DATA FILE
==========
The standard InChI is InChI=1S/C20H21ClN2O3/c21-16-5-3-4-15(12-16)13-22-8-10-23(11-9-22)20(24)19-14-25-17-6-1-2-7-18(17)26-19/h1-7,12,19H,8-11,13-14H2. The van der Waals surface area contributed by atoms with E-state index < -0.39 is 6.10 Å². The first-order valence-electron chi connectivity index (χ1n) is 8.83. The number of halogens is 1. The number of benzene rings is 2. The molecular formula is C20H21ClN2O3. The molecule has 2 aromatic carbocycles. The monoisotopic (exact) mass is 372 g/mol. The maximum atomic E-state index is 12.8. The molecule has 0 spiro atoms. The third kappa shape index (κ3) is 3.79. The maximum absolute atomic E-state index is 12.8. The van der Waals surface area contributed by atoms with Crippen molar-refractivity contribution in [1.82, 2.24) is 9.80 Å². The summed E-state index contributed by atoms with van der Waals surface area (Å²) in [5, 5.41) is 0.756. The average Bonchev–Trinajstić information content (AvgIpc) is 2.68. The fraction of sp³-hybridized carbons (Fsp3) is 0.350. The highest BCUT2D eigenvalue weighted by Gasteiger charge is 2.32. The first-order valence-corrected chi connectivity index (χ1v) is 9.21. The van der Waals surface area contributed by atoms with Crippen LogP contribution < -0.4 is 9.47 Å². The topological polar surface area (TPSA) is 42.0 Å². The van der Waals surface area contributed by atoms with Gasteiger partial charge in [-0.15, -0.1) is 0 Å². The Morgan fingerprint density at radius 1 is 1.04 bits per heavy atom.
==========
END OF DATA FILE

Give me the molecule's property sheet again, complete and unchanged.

The standard InChI is InChI=1S/C20H21ClN2O3/c21-16-5-3-4-15(12-16)13-22-8-10-23(11-9-22)20(24)19-14-25-17-6-1-2-7-18(17)26-19/h1-7,12,19H,8-11,13-14H2. The van der Waals surface area contributed by atoms with E-state index < -0.39 is 6.10 Å². The first-order valence-electron chi connectivity index (χ1n) is 8.83. The number of halogens is 1. The number of benzene rings is 2. The molecular formula is C20H21ClN2O3. The molecule has 2 aromatic carbocycles. The monoisotopic (exact) mass is 372 g/mol. The maximum atomic E-state index is 12.8. The molecule has 0 spiro atoms. The third kappa shape index (κ3) is 3.79. The maximum absolute atomic E-state index is 12.8. The van der Waals surface area contributed by atoms with Crippen molar-refractivity contribution in [1.82, 2.24) is 9.80 Å². The summed E-state index contributed by atoms with van der Waals surface area (Å²) in [5, 5.41) is 0.756. The average Bonchev–Trinajstić information content (AvgIpc) is 2.68. The fraction of sp³-hybridized carbons (Fsp3) is 0.350. The highest BCUT2D eigenvalue weighted by Gasteiger charge is 2.32. The first-order valence-corrected chi connectivity index (χ1v) is 9.21. The van der Waals surface area contributed by atoms with Crippen LogP contribution < -0.4 is 9.47 Å². The topological polar surface area (TPSA) is 42.0 Å². The van der Waals surface area contributed by atoms with Gasteiger partial charge in [-0.15, -0.1) is 0 Å². The Morgan fingerprint density at radius 1 is 1.04 bits per heavy atom.